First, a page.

23. Top | #17
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      if the zylon has been properly "wetted out" with epoxy pre-assembly of the blade and then i assume the layers were assembled together under pressure the Zylon should be "encased" and most of the above "fears" should be groundless.
      I would consider taking a slightly thinned down epoxy and gently rub it on to the edges of the blade to make sure this part is also protected and sealed.

      Dribble dribble dribble blah blah

    24. Top | #18
      zeio is offline
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      You may keep the light and moisture out, but the heat will still cause it to degrade, albeit at a much slower rate. Long-term storage in the southern hemisphere becomes a problem.

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    26. Top | #19
      UpSideDownCarl is online now
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      To seal a blade so that NO moisture gets in, you would have to do muliple, thick layers so that there are no places where moisture can sink into the wood. That would drastically impact the playing characteristics of the blade. You would also have to seal the edges multiple times and the handle; and on the handle, you would have to seal even thicker than the rest of the blade. You would also have to reseal every time the blade got a ding.

      As far as I am concerned, sealing may give a mild protection from water seepage but if you have sealed to the point where it stops all seepage, then you would seriously impact the playing characteristics of the blade. To my mind, sealing is best used as a very thin layer that will protect the top ply from splintering when changing rubbers. But not to make the blade air tight.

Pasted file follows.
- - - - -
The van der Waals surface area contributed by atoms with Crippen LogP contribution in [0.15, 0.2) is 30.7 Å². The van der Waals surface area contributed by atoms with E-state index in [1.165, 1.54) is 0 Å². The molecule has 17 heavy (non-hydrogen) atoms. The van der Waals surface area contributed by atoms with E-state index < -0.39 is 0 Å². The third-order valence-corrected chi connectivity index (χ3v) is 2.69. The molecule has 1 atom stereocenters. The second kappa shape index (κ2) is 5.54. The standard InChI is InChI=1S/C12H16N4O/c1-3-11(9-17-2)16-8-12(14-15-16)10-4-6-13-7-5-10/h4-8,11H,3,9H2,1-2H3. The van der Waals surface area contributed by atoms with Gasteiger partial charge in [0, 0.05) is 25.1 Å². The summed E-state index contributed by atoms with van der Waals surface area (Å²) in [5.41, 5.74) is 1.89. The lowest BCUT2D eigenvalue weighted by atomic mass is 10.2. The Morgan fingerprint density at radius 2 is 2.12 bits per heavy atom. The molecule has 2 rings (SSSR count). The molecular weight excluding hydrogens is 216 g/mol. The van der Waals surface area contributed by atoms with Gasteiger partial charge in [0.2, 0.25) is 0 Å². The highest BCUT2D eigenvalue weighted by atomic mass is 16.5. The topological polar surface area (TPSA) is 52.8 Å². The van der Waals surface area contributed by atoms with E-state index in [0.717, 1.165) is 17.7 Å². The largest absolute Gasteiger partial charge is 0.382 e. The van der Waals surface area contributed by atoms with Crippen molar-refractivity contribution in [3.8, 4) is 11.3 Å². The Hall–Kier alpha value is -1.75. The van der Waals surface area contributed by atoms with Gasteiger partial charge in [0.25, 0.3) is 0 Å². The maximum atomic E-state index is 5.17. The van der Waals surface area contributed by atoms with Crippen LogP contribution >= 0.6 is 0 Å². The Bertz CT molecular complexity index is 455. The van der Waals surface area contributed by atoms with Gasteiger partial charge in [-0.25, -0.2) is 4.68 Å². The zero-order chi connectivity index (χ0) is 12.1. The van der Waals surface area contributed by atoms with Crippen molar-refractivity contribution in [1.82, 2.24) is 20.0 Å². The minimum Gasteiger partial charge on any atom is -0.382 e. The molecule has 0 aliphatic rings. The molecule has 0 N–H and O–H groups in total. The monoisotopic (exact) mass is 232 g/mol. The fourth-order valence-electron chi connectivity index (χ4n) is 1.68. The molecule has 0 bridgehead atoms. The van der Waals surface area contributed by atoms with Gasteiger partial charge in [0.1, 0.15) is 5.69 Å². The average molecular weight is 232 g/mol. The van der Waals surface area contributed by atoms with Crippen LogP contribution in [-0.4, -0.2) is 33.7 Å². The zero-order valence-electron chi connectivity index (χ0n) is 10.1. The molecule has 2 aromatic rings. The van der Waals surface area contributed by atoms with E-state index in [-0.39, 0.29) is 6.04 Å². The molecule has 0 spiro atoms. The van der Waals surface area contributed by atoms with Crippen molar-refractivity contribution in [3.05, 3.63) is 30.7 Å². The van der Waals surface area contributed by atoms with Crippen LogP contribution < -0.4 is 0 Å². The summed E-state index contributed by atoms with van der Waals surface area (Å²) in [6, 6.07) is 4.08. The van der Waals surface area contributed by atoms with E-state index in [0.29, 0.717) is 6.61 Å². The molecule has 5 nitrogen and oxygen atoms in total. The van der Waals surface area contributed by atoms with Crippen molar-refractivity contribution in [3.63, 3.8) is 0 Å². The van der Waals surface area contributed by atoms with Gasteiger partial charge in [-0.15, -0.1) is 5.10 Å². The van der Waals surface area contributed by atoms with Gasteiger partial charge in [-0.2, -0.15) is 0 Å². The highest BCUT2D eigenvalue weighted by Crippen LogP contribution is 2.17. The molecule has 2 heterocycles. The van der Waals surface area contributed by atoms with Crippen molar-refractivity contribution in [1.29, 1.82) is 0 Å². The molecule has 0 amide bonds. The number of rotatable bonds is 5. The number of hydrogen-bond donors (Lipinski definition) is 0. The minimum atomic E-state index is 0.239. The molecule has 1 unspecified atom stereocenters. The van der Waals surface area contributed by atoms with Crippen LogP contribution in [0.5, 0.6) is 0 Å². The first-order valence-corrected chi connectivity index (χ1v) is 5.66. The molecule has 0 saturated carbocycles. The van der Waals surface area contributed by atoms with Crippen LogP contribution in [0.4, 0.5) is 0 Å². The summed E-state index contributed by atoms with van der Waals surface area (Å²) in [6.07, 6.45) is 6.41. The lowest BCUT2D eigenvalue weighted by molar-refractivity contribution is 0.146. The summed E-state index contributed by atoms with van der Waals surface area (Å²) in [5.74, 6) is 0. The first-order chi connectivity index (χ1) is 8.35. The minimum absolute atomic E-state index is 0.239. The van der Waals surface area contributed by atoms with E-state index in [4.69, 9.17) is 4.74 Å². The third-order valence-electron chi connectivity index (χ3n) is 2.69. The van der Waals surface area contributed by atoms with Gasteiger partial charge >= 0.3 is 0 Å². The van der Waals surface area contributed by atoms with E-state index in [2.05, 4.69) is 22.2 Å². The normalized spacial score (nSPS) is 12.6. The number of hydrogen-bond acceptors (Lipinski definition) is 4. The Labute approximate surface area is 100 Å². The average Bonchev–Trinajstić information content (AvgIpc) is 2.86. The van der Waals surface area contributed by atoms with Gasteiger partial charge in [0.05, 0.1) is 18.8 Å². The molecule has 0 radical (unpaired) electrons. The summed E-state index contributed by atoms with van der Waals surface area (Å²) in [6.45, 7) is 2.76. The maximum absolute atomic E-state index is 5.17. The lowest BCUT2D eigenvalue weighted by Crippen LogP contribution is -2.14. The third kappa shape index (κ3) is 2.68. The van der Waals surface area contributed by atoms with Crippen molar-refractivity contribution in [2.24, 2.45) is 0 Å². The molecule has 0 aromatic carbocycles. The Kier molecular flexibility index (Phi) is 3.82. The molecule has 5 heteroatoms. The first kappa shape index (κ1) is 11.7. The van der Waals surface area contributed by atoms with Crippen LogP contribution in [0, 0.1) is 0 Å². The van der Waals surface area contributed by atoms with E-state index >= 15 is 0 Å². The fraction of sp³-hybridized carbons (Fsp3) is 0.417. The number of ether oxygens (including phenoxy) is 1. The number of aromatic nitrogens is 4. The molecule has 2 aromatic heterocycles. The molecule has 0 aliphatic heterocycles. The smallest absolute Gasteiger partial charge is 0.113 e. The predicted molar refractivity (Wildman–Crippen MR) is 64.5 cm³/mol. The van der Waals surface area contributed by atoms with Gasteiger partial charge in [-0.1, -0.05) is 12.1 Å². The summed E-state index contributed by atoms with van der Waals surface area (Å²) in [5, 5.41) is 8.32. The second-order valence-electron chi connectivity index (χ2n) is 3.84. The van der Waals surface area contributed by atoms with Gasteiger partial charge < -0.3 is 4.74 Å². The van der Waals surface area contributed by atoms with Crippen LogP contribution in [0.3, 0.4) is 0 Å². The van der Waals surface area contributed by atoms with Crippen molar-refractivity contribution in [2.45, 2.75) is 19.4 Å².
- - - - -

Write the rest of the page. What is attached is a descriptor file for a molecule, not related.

With all wood blades, the playing characteristics, over time, as the wood ages, can improve. The blade will often get more feeling and become crisper as it ages. So, I don't think you would want to completely seal the blade to stop this with any kind of blade.

      And if you don't seal the handle, lots of moisture will seep from the handle to most of the rest of the blade. That is what the pours of the wood grain were actually designed to do. When the wood was in a tree, that is how water gets from the roots to the leaves.

      And with water based glue, every time you put rubbers on, you are putting water directly on the blade face. So, unless there is enough sealant to change the playing characteristics of the blade, some of that water WILL seep in to the wood.

      So, trying to avoid moisture absorption in a blade played in a sport where people sweat and where water is applied to the blade to put the rubbers on....well, I think there are better things to worry about.

      I am not even sure how Zylon breaking down and deteriorating would affect playing characteristics. Would it make the blade feel better or worse?

      With too much sealant, I could say the same thing. Would it make the blade feel better or worse? NCT is a coating that Stiga puts on some blades to make the top ply harder. It is basically like a layer of sealant that is very hard. Most sealants would be way softer than the NCT coating though. But if I liked the way a blade felt, I would not mess with it by adding sealant to change the feeling. However, I like the way my OSP blades have aged and become crisper.

    27. Top | #20
      Kuba Hajto is online now
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      Whether you seal or not it won't change your blade overnight. If that is your daily driver, I doubt one will notice. Just enjoy what you like. If a blade is ZLC but after 5-10 years it deteriorates so much, that you don't like it anymore. It's still great value/time/enjoyment, even if the blade costs 200€. (buying a 200€ blade every 5 years does not sound bad...)